Rather than dwell on these things, I thank God instead. I thank Him that I have a car to drive, and money to put gas in it. I thank Him that we have a home and healthy kids to play in it. I thank Him that I have food to eat at all.
Today is Blog Action Day 2008 Poverty, where bloggers around the world are committing a day’s post to blogging about poverty in the hopes that we can at least make a dent in it. And while I don't expect a humor blog to have a huge impact, I know my readers can.
I want to help Haiti. It’s the poorest country in the western hemisphere, where the average Haitian family lives on $2 per day. The average daily salary is $1 per day.
Think about that the next time you buy a $1 bottle of water.
In this country, for one dollar, you can buy
- one-third of a gallon of gas
- a candy bar and a pack of gum from the supermarket
- a copy of the Indianapolis Star and USA Today
- a song on iTunes
- a loaf of cheap bread
- one-sixth of a 6-pack of Fosters Lager
My two youngest children are from Haiti. We adopted them from Heartline Ministries, a ministry organization in Port-Au-Prince that is doing all sorts of amazing things for the people of Haiti.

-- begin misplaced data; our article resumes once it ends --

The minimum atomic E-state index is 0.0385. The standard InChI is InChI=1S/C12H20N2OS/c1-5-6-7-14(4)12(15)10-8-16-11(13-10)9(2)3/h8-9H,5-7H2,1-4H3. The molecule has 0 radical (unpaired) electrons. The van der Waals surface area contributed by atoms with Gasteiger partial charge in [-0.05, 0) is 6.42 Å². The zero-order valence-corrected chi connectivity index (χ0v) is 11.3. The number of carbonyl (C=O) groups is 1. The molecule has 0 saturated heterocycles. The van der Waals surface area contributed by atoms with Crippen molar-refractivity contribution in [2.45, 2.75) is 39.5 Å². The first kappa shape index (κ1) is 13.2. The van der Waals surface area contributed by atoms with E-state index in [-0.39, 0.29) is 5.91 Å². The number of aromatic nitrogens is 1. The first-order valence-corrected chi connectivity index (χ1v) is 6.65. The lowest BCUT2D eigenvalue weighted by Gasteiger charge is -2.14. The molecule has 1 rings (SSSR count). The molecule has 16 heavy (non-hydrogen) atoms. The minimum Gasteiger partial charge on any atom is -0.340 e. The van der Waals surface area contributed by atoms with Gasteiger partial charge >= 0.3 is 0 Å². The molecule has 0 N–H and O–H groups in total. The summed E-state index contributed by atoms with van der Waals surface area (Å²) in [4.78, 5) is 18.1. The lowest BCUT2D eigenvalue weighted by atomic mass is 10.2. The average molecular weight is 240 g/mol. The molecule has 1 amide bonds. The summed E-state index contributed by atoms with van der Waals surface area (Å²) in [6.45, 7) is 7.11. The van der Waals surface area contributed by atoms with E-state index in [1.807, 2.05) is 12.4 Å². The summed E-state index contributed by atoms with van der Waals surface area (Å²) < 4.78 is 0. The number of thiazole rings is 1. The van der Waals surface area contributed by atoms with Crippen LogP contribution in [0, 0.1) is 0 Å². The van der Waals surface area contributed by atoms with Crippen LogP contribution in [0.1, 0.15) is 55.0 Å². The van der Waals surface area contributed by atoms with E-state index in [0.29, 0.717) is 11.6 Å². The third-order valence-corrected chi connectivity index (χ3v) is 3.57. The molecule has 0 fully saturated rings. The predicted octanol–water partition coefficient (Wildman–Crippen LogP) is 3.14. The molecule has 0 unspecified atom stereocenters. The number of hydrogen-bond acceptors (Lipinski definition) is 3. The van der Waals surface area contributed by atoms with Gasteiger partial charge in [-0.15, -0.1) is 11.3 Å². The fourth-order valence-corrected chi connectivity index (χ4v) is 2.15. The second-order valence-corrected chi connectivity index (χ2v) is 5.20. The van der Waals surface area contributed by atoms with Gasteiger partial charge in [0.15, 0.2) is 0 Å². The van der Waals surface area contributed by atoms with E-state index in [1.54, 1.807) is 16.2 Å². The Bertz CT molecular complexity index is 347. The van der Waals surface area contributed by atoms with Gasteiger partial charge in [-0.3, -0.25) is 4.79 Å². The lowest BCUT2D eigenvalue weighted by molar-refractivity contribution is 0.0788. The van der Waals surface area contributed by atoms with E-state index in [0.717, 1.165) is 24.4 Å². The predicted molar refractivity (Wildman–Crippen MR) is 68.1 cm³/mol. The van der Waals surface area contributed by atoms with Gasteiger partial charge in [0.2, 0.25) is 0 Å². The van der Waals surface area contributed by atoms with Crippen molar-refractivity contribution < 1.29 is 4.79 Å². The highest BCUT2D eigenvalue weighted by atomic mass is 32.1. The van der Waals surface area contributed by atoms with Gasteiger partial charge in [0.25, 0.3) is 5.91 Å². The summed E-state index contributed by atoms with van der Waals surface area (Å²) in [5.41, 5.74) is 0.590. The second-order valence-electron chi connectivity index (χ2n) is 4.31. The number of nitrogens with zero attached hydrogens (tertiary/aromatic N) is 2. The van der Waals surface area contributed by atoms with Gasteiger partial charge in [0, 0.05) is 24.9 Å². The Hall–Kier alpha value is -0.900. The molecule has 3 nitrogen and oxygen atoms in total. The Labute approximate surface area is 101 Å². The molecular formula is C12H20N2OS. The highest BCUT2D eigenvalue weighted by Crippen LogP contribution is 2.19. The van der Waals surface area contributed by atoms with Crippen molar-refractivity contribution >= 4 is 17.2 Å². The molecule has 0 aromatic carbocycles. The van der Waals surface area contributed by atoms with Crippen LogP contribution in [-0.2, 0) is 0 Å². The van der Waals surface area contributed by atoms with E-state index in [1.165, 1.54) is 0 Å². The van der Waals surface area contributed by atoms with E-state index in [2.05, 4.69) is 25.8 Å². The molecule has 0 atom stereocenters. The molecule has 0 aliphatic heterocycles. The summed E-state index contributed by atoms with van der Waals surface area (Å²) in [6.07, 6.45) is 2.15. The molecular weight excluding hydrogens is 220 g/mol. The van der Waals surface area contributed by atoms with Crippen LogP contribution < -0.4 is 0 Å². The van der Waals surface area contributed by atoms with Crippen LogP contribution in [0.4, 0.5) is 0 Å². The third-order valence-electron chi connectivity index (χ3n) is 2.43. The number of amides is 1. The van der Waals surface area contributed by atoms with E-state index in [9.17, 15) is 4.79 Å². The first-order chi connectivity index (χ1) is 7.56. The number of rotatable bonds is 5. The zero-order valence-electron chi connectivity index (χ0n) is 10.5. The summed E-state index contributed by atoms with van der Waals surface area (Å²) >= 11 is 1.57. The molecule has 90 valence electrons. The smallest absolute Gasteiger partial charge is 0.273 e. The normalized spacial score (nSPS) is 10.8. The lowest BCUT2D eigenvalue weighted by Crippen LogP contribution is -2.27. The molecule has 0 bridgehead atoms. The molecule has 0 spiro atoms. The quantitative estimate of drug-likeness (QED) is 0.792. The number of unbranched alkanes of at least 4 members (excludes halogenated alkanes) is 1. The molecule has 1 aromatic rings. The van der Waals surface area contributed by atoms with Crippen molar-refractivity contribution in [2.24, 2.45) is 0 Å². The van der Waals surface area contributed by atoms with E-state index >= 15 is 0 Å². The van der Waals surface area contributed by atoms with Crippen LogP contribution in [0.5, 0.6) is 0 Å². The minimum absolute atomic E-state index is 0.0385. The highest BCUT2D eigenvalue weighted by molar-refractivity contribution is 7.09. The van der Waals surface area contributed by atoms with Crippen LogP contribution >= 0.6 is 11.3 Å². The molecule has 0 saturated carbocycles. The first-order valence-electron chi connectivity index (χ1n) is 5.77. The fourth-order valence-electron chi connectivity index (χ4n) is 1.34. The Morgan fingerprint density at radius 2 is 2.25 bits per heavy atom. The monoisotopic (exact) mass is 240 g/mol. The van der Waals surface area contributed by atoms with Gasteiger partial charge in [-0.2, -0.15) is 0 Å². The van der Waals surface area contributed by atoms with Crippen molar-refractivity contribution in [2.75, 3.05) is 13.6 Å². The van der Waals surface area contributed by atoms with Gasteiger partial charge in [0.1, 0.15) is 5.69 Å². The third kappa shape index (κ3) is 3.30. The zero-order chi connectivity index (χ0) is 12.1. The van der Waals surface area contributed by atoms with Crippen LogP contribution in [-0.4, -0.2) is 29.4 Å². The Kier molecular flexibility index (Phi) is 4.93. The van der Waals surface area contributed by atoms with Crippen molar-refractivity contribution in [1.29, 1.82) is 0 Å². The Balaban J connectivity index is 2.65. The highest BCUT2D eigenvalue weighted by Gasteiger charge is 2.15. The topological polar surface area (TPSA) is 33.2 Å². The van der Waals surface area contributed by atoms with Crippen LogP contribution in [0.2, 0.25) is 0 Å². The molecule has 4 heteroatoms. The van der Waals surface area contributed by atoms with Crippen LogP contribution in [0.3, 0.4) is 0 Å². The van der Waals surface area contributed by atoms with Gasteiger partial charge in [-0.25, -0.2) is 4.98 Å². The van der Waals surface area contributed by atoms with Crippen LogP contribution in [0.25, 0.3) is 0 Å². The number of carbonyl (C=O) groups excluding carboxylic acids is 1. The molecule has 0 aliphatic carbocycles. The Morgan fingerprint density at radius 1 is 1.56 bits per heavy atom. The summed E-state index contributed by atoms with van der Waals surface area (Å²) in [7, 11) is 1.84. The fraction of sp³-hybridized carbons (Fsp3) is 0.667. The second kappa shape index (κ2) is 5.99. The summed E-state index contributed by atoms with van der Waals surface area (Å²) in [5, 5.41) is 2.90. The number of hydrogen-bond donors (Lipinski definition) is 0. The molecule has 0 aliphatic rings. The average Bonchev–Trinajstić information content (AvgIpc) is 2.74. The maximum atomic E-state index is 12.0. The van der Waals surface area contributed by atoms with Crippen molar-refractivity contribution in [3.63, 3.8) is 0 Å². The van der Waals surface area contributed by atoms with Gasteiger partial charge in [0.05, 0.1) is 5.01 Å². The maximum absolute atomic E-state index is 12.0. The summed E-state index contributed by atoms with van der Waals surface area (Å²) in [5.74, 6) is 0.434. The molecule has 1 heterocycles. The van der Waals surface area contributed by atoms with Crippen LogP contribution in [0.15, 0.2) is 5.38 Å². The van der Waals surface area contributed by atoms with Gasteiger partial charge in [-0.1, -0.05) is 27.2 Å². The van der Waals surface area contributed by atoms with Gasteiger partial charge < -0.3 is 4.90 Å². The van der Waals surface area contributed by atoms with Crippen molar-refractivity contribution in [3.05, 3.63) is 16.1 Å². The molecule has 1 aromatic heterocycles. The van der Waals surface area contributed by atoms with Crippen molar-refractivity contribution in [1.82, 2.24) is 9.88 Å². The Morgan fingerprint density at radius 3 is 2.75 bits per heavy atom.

They run an orphanage and adopt children to families in the US and Europe (my youngest daughter and son are from here). They teach women how to take care of themselves, read, and learn a trade. They’re growing tilapia and raising chickens to provide food for the women and children in their programs. John and Beth McHoul are doing some great and wonderful things for the people of Haiti, and I’m proud to be associated with them, even if it’s just in this small way.
If you want to help end poverty in Haiti, you don’t need to spend a lot of money. All it takes is a dollar a week. Buy one less bottle of water per week. Better yet, buy a gallon of water from the store ($.80), and you’ll get almost 11 $1 bottles from it. Take one or two of those dollars per week and donate it to Heartline Ministries. They accept Visa, MasterCard, American Express, Discover, and PayPal.
And take a few minutes to read the Heartline Haiti blog to learn what's going on in the lives of two missionaries who have spent nearly three decades helping some of the poorest people in our hemisphere.
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